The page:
How to Adopt Agile for Cloud Migrations

December 31, 2020 / by Mark McLoud

As recently as 2017, half of all CEOs said that Agile software development methodologies were a fad. And yet, Agile projects are almost 30% more likely to be successful than other projects. When it comes to something with an incredibly high failure rate—like a cloud migration—that added boost to your odds of success is nothing to sneeze at.

Person holding a white touchpad with cloud technology and chartsAt first glance, Agile might not seem like the most obvious approach to something like a complex refactoring or replatforming. Modernizing your IT stack requires careful planning in the early stages, and many developers and higher-ups alike think of Agile as something that promotes improvisations and looks down upon comprehensive planning and documentation.

Luckily for those of you who are inclined to make your cloud migration strategy more Agile-aligned—this view of how Agile works is just flat out wrong. In point of fact, any number of Agile strategies and principles can help speed up your modernization and improve cost efficiency. You just have to implement these tactics in the right way.

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Build a Detailed Cloud Migration Roadmap

First things first: even simply rehosting an existing solution for a cloud deployment requires comprehensive planning and the creation of a roadmap or cloud strategy document. Some of you might be worrying that this goes against the tenet of prioritizing “working software over comprehensive documentation,” but fear not: just because working software is the goal, that doesn't mean you can’t utilize documentation to get you there. In fact, you need documentation, especially in the preparatory stages, if you want to have any hope of averting a cloud disaster.

This means that your first step is to set your vision of the digital transformation down on paper. This can take the form of a cloud strategy document or something similar, but it should include a number of elements:

  • A top level summary of the project and its expected outcomes—along with the overarching vision for implementation, measurement, etc. This step is crucial for giving everyone a touchstone around which they can coalesce.
  • A workload inventory that details every workload’s existing status, cost, billing model, vendor, etc. plus an initial suggestion for whether to rehost, replatform, or refactor.
  • Suggestions for cloud governance rules and guidelines, including classifications for different datatypes, regulatory rules, disaster recover plans, change and incident management policies, and, crucially, cost control measures.
  • A sketch of roles and people across the project—with a suggestion for who might act as your cloud architect, who will be in charge of specific budget and control levers, etc.

Again, this kind of planning doesn’t go against the principles of Agile—rather, it makes Agile development flows possible. When you’ve got a project with thousands of individual tasks that need to be performed, the absolute last thing you want is people trying to wing it.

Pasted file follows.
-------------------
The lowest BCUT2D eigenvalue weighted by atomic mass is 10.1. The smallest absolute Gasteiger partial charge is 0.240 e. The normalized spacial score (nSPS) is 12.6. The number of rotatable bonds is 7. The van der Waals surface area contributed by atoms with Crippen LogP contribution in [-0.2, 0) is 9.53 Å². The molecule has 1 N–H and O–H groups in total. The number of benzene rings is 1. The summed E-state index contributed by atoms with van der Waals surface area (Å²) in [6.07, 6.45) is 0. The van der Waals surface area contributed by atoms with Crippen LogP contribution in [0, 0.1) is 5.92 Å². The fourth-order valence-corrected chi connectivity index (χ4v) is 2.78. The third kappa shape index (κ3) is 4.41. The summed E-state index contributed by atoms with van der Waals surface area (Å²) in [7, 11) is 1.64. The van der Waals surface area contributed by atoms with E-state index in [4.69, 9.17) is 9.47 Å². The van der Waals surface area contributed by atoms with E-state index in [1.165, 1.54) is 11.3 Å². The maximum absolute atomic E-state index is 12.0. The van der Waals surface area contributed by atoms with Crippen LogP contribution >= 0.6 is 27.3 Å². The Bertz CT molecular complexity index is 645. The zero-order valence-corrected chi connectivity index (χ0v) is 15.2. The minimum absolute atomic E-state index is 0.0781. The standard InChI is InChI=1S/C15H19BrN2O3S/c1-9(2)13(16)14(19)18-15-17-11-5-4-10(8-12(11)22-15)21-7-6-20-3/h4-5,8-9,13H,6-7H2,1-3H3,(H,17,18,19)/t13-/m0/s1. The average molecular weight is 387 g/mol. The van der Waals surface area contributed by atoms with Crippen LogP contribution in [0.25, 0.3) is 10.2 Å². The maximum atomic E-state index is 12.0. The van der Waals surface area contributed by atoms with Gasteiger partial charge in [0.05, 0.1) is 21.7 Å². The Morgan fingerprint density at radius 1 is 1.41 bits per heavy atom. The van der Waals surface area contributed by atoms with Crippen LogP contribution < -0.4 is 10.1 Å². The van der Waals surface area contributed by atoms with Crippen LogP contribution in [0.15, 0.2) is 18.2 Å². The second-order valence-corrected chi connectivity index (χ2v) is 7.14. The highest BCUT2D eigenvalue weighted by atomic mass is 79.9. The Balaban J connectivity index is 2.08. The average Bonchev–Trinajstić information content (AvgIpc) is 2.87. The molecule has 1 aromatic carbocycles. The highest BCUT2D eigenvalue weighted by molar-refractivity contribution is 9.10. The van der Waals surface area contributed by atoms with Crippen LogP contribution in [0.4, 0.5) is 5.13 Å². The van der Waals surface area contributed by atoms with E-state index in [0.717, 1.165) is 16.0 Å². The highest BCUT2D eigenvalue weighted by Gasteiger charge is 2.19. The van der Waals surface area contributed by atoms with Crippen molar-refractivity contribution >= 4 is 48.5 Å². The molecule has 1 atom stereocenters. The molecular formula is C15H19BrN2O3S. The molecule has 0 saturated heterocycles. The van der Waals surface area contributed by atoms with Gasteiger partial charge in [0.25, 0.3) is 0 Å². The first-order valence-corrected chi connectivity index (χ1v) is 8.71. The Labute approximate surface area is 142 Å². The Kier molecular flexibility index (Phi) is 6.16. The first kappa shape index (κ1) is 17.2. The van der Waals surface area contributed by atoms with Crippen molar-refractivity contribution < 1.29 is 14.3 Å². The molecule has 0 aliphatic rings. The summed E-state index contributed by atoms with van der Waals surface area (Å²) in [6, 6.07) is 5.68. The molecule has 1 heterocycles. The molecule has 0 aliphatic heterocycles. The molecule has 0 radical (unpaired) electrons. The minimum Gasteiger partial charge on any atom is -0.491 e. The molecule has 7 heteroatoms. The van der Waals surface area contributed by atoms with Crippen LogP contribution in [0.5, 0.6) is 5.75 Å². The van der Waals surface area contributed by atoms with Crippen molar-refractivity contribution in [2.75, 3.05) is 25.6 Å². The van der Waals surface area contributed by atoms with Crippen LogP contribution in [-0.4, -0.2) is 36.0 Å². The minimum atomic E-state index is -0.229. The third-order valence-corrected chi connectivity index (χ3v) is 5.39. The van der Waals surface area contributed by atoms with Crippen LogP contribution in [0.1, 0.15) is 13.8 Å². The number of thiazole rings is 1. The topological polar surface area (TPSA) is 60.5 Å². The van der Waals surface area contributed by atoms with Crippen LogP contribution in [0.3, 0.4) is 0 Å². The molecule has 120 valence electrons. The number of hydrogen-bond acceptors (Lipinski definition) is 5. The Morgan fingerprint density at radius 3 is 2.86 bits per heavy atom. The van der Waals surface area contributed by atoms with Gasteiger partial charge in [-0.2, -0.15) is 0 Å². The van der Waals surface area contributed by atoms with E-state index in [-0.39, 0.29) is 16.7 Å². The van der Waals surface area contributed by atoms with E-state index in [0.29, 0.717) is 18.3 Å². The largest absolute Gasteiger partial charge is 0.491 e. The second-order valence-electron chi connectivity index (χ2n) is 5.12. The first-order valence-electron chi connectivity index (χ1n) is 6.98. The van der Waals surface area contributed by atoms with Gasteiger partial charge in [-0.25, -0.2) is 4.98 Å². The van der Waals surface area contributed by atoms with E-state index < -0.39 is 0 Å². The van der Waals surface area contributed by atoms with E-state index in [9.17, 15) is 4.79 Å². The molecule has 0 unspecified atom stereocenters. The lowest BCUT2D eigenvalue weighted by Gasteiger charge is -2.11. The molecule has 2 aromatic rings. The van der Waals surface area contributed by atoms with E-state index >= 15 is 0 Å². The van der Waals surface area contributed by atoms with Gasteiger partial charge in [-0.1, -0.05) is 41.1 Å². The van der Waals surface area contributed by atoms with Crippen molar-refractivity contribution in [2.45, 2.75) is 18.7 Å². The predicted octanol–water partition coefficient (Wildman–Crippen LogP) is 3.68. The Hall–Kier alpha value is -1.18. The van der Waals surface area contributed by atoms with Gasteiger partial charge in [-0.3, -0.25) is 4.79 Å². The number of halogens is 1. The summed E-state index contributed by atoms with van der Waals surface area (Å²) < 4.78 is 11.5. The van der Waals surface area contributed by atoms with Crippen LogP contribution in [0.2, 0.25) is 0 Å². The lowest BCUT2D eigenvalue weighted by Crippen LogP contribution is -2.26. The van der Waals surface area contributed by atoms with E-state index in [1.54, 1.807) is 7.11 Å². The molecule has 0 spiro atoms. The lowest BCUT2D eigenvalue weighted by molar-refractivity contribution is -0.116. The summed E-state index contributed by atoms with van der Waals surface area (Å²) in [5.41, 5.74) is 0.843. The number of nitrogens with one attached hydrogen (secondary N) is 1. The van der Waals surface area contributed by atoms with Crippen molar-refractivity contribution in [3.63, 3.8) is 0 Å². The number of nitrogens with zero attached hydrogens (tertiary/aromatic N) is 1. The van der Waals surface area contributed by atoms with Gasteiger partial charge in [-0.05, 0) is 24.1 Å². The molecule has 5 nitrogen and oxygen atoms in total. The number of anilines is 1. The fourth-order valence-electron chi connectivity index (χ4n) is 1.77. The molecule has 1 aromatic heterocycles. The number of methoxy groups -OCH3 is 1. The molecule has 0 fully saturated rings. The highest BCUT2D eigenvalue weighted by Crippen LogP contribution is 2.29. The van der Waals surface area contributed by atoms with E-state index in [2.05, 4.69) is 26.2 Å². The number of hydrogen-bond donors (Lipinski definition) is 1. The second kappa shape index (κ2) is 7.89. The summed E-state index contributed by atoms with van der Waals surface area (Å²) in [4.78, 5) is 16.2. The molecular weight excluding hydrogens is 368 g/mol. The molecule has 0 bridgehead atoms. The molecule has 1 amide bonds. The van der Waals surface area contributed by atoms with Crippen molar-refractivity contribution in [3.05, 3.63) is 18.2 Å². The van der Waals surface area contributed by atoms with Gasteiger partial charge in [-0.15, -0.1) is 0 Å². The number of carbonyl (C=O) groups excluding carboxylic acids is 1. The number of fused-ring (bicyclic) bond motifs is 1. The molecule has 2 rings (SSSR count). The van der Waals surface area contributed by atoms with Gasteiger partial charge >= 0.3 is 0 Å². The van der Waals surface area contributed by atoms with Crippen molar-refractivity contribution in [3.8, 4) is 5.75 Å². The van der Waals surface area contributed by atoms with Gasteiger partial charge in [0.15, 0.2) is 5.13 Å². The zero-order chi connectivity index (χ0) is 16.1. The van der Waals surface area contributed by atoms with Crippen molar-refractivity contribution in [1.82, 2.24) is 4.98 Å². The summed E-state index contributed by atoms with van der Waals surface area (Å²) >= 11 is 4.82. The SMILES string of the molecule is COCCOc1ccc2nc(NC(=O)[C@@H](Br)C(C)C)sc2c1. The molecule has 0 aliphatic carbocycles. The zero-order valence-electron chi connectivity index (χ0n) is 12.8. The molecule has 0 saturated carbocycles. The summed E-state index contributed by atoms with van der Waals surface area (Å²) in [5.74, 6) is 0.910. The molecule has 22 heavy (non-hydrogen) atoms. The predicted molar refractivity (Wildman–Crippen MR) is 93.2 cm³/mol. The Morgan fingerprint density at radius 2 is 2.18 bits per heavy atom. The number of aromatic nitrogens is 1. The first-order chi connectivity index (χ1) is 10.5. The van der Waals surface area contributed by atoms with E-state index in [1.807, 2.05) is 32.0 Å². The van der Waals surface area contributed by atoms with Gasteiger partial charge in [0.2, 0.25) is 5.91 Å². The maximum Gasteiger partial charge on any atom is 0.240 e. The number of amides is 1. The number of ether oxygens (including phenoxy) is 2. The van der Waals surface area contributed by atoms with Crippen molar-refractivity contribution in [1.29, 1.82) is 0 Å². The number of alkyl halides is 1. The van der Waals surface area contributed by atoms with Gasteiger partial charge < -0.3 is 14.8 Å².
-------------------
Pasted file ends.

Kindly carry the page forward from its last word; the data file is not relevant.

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Break Down the Migration into Epics and Stories

Once you have key elements of your roadmap plotted out, you can move on to steps that are more obviously rooted in Agile methodologies. Specifically, you can start to break down your migration into epics and stories. As Amazon points out in its documentation: “Using an agile approach with epics (large stories), you start small, iterate, measure, manage, and scale. You can use an agile methodology for the preparation and implementation stages of large migrations to the cloud.”

Essentially, by breaking down a large, complex project this way, you can begin to fit the process into more typical Agile frameworks: daily standup meetings, users stories, story points, and the like. In addition to having a cloud migration architect, you’ll also want a strong Agile leader (a SCRUM Master, an Agile coach, or someone with comparable skills and experience) who can adapt the methodology to the specifics of your project and IT ecosystem. This type of leadership is crucial when it comes to removing obstacles and breaking down barriers so that your team of developers can keep progressing until you have a completed migration. This—the ability to position a team so that it can work without stoppages towards functioning software—is how Agile works at its best.


Implement Best Practices for Agile Stories

Because you’re ultimately breaking down the various elements of your migrations into stories, it’s crucial to make sure that those stories are following best practices. Traditionally, Agile user stories take the following form: “As a [persona], I want [goal], so that [reason]," with additional context potentially coming within the bodies of the relevant tickets. But within that form, there’s a lot of room for interpretation. For instance, a best-practice story will offer a specific and measurable goal, as opposed to something either vague or subjective, “I want the page to load in 2 seconds,” as opposed to “I want the page to load quickly.” By using a specific, objective measure in this way, you decrease the possibility of confusion or ambiguity over whether the tasks has been successfully completed or not. If the page loads in 2 seconds, your job is done—if it doesn’t, it’s not fast enough.